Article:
My dad’s family is from Texas and Oklahoma and his mother, my American grandmother, was also this incredible baker. I have a little recipe box of all of her old handwritten recipes. Family was a huge influence on my food interest.
On redesigning Bon Appétit:
We’re calling it a refresh, a very subtle face-lift. It’s kind of like when you see a friend and say, Did you get a haircut? Did you lose five pounds? You’re looking great. That’s what our hope was with the new logo on the November cover. It just feels fresher and a little more chic. We have three sections [in the magazine] now: “Home,” “Away,” and “Basically,” and I wanted the design to be really clean and simple.
“Home” encompasses everything that happens in the home, but it’s very cooking-forward. “Away” encompasses travel, restaurants, anything outside of the home. And the back of the book has become “Basically.” Just like our Basically brand online, it’s really instructional for the cook who’s not super-well versed but excited to learn about cooking techniques.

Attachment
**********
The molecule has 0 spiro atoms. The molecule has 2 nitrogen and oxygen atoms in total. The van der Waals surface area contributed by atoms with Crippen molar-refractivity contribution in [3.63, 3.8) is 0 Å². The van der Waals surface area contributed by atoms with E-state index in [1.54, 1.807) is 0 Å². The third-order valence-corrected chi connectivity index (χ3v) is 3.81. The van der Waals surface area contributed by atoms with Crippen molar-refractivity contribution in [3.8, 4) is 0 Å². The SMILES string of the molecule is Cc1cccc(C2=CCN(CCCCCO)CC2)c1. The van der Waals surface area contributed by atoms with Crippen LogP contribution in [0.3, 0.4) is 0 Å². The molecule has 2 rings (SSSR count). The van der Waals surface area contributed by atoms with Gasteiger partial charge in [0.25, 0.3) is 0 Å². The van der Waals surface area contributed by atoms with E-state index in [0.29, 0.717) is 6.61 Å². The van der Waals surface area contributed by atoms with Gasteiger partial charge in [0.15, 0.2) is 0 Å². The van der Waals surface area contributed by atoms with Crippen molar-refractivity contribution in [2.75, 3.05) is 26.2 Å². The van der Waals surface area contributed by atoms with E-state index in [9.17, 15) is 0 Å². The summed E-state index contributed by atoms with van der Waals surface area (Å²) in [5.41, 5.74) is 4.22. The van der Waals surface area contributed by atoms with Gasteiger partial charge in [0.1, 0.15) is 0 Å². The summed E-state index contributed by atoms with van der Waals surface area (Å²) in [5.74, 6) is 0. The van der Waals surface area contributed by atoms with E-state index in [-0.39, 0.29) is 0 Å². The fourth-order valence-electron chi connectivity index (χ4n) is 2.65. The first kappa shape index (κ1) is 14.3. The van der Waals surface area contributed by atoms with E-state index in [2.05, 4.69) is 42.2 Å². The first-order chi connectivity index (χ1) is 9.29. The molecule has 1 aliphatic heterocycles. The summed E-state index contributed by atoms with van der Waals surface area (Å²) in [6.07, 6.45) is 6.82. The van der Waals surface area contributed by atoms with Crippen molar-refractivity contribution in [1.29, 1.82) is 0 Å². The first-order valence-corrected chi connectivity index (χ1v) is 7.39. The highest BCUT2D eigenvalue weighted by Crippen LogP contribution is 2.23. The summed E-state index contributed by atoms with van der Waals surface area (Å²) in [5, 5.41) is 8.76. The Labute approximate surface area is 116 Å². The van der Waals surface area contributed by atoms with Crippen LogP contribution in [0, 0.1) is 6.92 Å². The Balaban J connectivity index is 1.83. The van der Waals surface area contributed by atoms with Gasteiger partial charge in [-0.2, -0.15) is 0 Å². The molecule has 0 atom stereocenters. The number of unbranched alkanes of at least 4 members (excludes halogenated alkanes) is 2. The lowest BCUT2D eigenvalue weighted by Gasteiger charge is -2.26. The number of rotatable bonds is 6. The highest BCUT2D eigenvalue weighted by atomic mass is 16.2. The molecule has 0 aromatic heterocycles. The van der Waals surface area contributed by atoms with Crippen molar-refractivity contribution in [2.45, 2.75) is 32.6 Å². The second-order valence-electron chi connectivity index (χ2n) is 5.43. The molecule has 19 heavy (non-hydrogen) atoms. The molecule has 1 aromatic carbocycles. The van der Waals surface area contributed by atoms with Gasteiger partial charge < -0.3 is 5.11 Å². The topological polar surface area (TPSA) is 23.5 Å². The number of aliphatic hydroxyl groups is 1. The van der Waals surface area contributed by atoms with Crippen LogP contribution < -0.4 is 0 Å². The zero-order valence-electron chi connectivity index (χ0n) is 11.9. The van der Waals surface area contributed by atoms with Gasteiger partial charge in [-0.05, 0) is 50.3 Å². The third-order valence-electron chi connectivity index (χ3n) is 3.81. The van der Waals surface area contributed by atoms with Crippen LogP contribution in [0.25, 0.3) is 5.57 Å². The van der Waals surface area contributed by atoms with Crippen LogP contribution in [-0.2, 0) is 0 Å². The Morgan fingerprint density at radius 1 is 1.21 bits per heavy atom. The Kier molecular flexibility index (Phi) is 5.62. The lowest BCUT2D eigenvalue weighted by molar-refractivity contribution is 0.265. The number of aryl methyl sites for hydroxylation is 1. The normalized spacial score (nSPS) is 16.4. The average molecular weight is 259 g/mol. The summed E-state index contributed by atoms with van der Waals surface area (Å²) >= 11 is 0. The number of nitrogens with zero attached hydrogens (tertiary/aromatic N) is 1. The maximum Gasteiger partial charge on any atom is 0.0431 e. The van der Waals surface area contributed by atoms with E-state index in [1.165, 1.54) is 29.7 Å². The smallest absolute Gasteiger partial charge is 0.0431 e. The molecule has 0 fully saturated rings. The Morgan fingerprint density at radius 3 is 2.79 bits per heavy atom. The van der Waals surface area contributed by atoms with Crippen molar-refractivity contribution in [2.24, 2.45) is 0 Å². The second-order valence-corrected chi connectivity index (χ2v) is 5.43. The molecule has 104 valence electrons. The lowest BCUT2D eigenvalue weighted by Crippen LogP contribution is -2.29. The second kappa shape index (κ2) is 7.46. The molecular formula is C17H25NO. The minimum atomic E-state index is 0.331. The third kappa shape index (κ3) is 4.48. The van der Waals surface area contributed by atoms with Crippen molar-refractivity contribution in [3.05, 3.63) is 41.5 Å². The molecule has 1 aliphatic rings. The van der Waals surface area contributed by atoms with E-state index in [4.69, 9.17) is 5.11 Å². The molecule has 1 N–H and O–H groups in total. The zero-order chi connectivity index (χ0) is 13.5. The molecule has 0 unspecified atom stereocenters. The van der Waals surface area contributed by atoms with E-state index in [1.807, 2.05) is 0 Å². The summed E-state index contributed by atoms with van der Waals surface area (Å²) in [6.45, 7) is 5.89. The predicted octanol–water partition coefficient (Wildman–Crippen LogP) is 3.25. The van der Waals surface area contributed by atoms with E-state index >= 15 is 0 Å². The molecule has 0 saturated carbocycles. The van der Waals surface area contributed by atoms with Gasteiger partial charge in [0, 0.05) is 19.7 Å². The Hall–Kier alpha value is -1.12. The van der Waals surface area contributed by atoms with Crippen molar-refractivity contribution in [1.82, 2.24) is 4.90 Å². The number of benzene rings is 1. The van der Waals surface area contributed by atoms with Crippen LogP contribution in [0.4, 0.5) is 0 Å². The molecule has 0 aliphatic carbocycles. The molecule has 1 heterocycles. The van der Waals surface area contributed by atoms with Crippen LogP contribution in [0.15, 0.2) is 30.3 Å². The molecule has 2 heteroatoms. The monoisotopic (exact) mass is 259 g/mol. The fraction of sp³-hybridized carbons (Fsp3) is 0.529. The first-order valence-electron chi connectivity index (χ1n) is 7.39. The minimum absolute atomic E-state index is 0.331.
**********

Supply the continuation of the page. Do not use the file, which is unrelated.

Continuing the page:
Where they staged the Thanksgiving issue cover:
We went upstate for a week at a house called the Floating Farmhouse that had a beautiful kitchen in it, and different food editors from the test kitchen came up and cooked. My visual creative direction for this Thanksgiving shoot was that it was a cabin in Topanga Canyon, very warm, very approachable, not austere. Cool Topanga vibes, even though we shot it upstate. The light beachy woods, it’s very now. I think it’s what New Yorkers dream of maybe, or maybe that’s just me. This was partly a Google-sponsored issue. So we shot the cover with a Google Pixel phone.
On her favorite Thanksgiving dish:
I’m usually the one who brings pies to Friendsgiving in New York. I enjoy doing this chocolate pecan pie I do every year, and then pumpkin pie. It’s required, I have to have pumpkin pie with Cool Whip. I’m very specific about the Cool Whip. And it’s so funny because I’ve asked food editors, “Do you have a favorite pumpkin pie recipe?” And they’re like, “Quite honestly, the one off the can is the best recipe.” So I always use the recipe off the side of the can, and it always is good.
This interview has been edited and condensed.